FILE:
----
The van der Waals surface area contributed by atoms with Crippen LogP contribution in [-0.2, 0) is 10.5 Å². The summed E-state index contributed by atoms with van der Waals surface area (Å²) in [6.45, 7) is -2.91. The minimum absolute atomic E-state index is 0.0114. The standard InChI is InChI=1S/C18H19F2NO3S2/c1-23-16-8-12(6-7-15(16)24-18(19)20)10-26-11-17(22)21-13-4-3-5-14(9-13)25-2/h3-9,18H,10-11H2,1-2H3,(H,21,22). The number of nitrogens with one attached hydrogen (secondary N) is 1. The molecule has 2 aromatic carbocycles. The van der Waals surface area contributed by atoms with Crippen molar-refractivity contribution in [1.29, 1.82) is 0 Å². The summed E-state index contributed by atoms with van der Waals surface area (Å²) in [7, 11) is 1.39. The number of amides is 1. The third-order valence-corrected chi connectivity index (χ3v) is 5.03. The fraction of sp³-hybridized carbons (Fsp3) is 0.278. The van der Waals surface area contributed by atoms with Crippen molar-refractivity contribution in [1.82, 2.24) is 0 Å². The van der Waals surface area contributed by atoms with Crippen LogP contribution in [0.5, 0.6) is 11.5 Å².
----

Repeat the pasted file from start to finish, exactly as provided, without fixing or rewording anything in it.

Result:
The van der Waals surface area contributed by atoms with Crippen LogP contribution in [-0.2, 0) is 10.5 Å². The summed E-state index contributed by atoms with van der Waals surface area (Å²) in [6.45, 7) is -2.91. The minimum absolute atomic E-state index is 0.0114. The standard InChI is InChI=1S/C18H19F2NO3S2/c1-23-16-8-12(6-7-15(16)24-18(19)20)10-26-11-17(22)21-13-4-3-5-14(9-13)25-2/h3-9,18H,10-11H2,1-2H3,(H,21,22). The number of nitrogens with one attached hydrogen (secondary N) is 1. The molecule has 2 aromatic carbocycles. The van der Waals surface area contributed by atoms with Crippen molar-refractivity contribution in [1.29, 1.82) is 0 Å². The summed E-state index contributed by atoms with van der Waals surface area (Å²) in [7, 11) is 1.39. The number of amides is 1. The third-order valence-corrected chi connectivity index (χ3v) is 5.03. The fraction of sp³-hybridized carbons (Fsp3) is 0.278. The van der Waals surface area contributed by atoms with Crippen molar-refractivity contribution in [1.82, 2.24) is 0 Å². The van der Waals surface area contributed by atoms with Crippen LogP contribution in [0.5, 0.6) is 11.5 Å².